Basic Element of the International Linear Collider design is a one-meter-long niobium cavity consisting of nine bead-shaped cells. When cooled to very low temperatures, the cavity becomes superconducting and can efficiently generate the electric fields needed to accelerate the electrons and positrons. Image: Fermilab Visual Media Services
- The logical successor to the Large Hadron Collider (LHC) is the International Linear Collider (ILC), a proposed facility that would smash electrons and positrons together.
- The ILC’s design calls for two 11.3-kilometer-long linear accelerators that would use strong electric fields to accelerate particles through a string of vacuum chambers called cavities.
- In addition to overcoming technical challenges, the ILC’s planners must secure funding for the project and choose a site before the collider can be built.
A new era in physics will open up when the Large Hadron Collider (LHC) extends the reach of subatomic particle investigations to unprecedented energy scales. But even before researchers initiate the first high-energy collisions in the LHC’s giant storage ring, located under the French-Swiss border, they are already contemplating and working toward the next great particle accelerator. And the consensus choice of the particle physics community is a proposed facility called the International Linear Collider (ILC), a machine more than 30 kilometers long that would smash electrons and positrons together at velocities very close to the speed of light. (The positron is the antimatter counterpart of the electron, identical in mass but opposite in charge.)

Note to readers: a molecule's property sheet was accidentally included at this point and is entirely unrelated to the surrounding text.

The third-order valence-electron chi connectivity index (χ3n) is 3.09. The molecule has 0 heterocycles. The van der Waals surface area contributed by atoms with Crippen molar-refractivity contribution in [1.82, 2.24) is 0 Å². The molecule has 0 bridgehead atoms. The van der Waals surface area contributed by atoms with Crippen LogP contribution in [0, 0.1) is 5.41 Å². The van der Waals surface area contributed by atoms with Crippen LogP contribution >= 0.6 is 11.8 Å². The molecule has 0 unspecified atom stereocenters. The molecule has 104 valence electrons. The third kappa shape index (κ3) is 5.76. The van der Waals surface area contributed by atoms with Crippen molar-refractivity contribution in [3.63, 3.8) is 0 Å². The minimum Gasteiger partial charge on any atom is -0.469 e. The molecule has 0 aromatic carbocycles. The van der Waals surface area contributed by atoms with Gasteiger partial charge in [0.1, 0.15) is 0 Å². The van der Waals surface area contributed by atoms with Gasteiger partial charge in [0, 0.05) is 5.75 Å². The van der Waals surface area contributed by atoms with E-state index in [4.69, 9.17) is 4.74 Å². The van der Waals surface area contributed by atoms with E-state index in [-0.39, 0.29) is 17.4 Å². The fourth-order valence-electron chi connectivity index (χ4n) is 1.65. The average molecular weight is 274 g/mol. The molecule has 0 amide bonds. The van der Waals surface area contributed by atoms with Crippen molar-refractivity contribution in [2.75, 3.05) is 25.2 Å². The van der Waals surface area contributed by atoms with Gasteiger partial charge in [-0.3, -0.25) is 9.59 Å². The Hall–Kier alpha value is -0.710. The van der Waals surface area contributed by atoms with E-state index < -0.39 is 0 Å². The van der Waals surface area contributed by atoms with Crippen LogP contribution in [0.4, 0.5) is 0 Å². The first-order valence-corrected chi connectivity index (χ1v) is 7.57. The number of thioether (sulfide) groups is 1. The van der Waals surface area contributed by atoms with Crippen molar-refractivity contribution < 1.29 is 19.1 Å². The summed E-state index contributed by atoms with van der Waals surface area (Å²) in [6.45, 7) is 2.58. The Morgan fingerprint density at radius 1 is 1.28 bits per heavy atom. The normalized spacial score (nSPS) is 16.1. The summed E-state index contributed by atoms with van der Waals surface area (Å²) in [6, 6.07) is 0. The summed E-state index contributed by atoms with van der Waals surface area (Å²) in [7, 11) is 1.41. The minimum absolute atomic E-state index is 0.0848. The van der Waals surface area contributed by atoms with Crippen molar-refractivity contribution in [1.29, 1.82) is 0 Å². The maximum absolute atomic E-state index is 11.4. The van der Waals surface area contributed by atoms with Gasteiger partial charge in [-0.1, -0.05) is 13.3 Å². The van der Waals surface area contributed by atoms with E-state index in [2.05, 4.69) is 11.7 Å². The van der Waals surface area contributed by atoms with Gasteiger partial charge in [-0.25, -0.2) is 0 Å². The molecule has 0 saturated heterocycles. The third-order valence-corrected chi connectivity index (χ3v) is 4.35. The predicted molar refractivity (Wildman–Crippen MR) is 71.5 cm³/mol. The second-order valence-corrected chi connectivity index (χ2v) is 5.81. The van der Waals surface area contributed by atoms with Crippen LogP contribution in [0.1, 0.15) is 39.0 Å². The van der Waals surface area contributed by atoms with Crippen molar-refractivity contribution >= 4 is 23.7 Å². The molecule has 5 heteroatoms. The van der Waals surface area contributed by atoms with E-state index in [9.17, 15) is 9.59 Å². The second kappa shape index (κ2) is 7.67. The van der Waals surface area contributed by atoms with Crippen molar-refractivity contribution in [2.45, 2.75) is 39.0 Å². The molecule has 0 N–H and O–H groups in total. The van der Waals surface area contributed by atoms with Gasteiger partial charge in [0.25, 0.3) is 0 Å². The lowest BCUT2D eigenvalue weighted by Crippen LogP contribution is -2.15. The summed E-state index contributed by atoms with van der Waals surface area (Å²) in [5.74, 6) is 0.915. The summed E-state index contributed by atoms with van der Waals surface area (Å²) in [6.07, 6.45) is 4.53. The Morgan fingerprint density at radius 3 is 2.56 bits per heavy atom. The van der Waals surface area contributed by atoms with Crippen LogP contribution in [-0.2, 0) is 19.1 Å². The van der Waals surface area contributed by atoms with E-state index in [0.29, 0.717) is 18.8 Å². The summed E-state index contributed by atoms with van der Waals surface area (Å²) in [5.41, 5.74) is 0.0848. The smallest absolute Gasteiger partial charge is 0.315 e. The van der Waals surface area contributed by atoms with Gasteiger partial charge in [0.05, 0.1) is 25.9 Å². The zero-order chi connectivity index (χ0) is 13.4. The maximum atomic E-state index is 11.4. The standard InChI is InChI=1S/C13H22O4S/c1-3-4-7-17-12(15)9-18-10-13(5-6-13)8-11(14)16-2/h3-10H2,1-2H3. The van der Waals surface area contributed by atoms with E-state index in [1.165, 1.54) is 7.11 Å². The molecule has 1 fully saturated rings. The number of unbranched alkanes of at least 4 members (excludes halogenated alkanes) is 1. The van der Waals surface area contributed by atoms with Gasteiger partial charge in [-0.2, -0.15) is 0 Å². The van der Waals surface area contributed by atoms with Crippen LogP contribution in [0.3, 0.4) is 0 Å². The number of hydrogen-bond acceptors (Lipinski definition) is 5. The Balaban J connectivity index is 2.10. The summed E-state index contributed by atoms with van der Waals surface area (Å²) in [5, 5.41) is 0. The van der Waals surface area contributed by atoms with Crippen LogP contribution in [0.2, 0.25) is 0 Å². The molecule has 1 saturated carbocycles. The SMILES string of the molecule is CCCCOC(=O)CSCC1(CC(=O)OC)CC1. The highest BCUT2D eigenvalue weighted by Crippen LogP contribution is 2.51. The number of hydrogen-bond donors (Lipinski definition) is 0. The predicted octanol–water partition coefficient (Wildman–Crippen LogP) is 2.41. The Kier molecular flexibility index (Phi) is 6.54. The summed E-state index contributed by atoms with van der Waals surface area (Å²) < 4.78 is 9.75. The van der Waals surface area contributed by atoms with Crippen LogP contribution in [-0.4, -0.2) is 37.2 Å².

Far more powerful than previous electron-positron colliders, the ILC would enable physicists to follow up any groundbreaking discoveries made by the LHC. The LHC is designed to investigate the collisions of protons, each of which is actually a bundle of three quarks bound together by gluons (the particles carrying the strong nuclear force). Because the quarks and gluons within a proton are constantly interacting, a proton-proton collision is an inherently messy affair. Researchers cannot be certain of the energy of each quark at the moment of the collision, and this uncertainty makes it difficult to determine the properties of novel particles produced by the impact. But the electron and positron are fundamental particles rather than composites, so physicists working with an electron-positron collider can know the energy of each collision to great accuracy. This capability would make the ILC an extremely useful tool for precisely measuring the masses and other characteristics of newly discovered particles.